David Williams (09:53):

It’s like when John plans the Christmas party he just generalizes from his own experience he’s inviting 100 people and so he orders 10,000 gin and tonics and 900 lobsters and somebody’s got to figure out why there’s so many leftovers.

Dr. Sachin Jain (10:06):

There are people who are not CEOs of Fortune 50 or Fortune 100 companies whose experiences are far worse and those are the people whose experiences we really need to understand and solve for because they’re not going to be able to break into Boston Children’s or Mass General at a moment’s notice.

John Driscoll (10:22):

Yeah I guess I’d take the other side of that Sachin in the sense that I think we need to build on those to generalize. I mean, just having had the experience of trying to get my mother an appointment at Mass General which required the conversation with her doctor, the only way I ended up getting the doctor to call me back was to tell the person that my mother was going to die in an hour and that works by the way. But I think from a user side I take your point particularly elite folks in healthcare really don’t have a clue because they have a lot of connected capital. But I think if we can build on the, and honestly validate the insanity of the consumer experience, the patient experience, I think we actually would chip away at some of the reforms we need. What’s the biggest thing you learned at CareMore taking care of complex chronics where you were a part of a large organization and that you’re applying now at Scan now that you’ve got control of the wheel and are running the helpline? What’s the biggest change you’ve invested in?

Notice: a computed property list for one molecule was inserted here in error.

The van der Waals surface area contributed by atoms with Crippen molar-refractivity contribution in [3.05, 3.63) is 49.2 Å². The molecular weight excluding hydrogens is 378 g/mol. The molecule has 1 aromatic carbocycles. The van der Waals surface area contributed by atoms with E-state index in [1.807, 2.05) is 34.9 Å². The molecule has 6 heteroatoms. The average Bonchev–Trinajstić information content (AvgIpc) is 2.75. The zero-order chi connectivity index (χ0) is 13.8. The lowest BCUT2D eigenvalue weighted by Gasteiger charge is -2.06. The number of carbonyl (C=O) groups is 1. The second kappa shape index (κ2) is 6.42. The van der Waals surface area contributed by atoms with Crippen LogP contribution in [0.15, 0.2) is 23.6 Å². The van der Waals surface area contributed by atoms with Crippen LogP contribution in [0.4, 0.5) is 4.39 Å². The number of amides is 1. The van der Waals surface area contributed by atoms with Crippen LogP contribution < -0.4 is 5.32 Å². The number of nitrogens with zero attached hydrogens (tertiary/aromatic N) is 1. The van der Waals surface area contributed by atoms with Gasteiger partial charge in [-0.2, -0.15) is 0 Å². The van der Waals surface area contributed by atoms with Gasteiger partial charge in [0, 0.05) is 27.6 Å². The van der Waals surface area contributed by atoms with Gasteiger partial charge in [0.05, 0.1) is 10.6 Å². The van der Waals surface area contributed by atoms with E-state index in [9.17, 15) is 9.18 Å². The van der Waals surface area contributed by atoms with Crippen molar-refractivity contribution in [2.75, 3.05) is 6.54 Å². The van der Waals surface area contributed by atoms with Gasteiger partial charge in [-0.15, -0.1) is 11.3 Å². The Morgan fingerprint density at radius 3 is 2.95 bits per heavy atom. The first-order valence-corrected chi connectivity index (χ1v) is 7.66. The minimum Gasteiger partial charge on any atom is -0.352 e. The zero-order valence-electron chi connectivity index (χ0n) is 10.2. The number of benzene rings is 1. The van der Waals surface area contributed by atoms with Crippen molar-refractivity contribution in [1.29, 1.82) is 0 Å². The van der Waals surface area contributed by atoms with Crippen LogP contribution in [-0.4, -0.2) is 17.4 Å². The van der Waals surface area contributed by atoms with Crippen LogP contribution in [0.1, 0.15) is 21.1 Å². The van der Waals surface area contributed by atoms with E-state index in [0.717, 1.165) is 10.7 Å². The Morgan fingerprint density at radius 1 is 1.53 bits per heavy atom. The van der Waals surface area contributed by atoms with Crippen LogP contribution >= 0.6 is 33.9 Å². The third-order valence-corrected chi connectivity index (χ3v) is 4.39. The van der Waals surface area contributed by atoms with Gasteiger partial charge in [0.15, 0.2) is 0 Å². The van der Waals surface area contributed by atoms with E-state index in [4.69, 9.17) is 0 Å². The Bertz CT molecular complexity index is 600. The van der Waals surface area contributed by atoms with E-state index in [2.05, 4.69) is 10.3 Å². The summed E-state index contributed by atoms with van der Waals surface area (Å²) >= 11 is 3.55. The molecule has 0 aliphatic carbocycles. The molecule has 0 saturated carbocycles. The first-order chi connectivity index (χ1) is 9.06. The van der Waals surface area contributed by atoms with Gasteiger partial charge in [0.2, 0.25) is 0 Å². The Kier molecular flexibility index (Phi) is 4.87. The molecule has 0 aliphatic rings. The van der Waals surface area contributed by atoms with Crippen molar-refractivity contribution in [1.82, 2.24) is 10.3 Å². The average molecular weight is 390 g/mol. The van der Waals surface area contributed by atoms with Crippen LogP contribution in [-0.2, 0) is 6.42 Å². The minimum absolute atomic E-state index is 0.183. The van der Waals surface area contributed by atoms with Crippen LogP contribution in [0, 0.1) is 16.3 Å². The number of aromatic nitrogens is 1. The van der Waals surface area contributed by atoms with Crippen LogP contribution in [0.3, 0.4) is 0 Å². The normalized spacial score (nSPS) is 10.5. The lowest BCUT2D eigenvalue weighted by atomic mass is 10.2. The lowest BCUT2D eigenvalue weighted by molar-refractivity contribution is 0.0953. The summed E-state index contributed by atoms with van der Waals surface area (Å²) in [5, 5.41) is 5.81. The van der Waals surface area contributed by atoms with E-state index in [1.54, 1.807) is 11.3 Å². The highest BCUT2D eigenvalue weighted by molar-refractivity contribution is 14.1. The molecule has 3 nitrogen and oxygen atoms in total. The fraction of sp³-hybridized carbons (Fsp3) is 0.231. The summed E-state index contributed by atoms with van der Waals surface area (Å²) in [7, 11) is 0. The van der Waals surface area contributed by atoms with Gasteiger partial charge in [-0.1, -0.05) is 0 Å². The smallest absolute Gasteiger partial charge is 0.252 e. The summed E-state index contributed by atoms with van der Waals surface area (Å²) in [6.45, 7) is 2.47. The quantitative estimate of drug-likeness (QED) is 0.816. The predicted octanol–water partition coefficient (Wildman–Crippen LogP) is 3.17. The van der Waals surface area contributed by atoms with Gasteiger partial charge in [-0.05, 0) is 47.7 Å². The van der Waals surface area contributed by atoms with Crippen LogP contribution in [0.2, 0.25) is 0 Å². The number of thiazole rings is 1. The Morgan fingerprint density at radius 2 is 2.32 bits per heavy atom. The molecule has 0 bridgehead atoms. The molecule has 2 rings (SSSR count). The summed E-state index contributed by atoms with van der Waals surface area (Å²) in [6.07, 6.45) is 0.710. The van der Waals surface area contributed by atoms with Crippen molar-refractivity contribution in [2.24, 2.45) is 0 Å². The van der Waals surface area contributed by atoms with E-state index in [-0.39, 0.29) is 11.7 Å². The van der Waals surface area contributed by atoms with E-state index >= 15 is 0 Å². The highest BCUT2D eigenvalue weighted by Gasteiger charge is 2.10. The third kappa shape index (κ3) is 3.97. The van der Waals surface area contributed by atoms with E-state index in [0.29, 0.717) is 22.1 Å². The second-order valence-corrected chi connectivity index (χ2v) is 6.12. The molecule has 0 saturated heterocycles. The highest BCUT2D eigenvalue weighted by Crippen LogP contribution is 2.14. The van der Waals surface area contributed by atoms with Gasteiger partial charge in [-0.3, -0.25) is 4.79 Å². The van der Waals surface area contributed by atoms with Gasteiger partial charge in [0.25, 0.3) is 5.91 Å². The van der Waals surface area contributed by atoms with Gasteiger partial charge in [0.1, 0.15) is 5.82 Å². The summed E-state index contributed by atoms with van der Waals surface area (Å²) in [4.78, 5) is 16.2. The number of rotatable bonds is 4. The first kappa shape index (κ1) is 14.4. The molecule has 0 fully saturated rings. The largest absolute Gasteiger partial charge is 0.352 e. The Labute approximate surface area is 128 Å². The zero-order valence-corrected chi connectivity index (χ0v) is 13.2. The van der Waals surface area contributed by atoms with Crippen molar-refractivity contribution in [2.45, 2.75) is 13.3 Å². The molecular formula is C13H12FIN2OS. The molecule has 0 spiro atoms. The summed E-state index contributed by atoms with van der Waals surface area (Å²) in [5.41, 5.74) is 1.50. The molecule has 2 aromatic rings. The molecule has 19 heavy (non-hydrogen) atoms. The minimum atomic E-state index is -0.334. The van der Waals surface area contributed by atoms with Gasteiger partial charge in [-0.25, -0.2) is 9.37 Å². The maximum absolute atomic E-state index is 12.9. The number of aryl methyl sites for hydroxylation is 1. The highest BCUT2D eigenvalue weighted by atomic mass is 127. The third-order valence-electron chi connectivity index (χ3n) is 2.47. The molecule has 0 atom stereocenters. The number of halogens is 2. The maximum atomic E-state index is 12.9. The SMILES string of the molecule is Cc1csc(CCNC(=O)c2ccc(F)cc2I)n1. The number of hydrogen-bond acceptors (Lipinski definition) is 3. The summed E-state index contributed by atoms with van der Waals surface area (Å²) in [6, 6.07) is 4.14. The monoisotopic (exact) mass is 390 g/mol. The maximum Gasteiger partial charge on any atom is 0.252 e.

Dr. Sachin Jain (11:29):